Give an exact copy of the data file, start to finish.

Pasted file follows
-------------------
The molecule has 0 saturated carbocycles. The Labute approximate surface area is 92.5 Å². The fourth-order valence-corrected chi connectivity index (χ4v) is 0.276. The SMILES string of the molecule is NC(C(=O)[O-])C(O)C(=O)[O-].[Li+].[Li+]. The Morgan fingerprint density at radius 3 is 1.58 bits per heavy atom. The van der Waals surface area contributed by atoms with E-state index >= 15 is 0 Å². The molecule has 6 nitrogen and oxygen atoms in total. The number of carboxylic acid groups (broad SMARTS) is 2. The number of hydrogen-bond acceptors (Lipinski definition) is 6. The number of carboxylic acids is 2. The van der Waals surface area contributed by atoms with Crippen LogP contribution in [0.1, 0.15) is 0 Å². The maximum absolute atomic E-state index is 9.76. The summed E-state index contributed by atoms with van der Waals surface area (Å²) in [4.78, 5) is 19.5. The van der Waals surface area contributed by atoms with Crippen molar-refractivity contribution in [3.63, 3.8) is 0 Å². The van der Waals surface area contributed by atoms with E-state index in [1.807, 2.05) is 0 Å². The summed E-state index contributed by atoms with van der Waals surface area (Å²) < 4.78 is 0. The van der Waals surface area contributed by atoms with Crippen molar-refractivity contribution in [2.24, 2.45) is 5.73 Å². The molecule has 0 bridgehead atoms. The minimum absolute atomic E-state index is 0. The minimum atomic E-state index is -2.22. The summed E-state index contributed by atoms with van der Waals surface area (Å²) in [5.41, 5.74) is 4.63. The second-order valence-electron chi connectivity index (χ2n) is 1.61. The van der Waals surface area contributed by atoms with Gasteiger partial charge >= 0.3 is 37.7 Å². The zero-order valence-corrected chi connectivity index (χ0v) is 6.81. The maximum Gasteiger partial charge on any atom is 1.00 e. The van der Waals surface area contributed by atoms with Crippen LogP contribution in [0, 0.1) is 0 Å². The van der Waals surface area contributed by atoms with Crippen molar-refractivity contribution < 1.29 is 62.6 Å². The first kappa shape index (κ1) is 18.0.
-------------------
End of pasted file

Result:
The molecule has 0 saturated carbocycles. The Labute approximate surface area is 92.5 Å². The fourth-order valence-corrected chi connectivity index (χ4v) is 0.276. The SMILES string of the molecule is NC(C(=O)[O-])C(O)C(=O)[O-].[Li+].[Li+]. The Morgan fingerprint density at radius 3 is 1.58 bits per heavy atom. The van der Waals surface area contributed by atoms with E-state index >= 15 is 0 Å². The molecule has 6 nitrogen and oxygen atoms in total. The number of carboxylic acid groups (broad SMARTS) is 2. The number of hydrogen-bond acceptors (Lipinski definition) is 6. The number of carboxylic acids is 2. The van der Waals surface area contributed by atoms with Crippen LogP contribution in [0.1, 0.15) is 0 Å². The maximum absolute atomic E-state index is 9.76. The summed E-state index contributed by atoms with van der Waals surface area (Å²) in [4.78, 5) is 19.5. The van der Waals surface area contributed by atoms with Crippen molar-refractivity contribution in [3.63, 3.8) is 0 Å². The van der Waals surface area contributed by atoms with E-state index in [1.807, 2.05) is 0 Å². The summed E-state index contributed by atoms with van der Waals surface area (Å²) < 4.78 is 0. The van der Waals surface area contributed by atoms with Crippen molar-refractivity contribution in [2.24, 2.45) is 5.73 Å². The molecule has 0 bridgehead atoms. The minimum absolute atomic E-state index is 0. The minimum atomic E-state index is -2.22. The summed E-state index contributed by atoms with van der Waals surface area (Å²) in [5.41, 5.74) is 4.63. The second-order valence-electron chi connectivity index (χ2n) is 1.61. The van der Waals surface area contributed by atoms with Gasteiger partial charge >= 0.3 is 37.7 Å². The zero-order valence-corrected chi connectivity index (χ0v) is 6.81. The maximum Gasteiger partial charge on any atom is 1.00 e. The van der Waals surface area contributed by atoms with Crippen LogP contribution in [0, 0.1) is 0 Å². The van der Waals surface area contributed by atoms with Crippen molar-refractivity contribution < 1.29 is 62.6 Å². The first kappa shape index (κ1) is 18.0.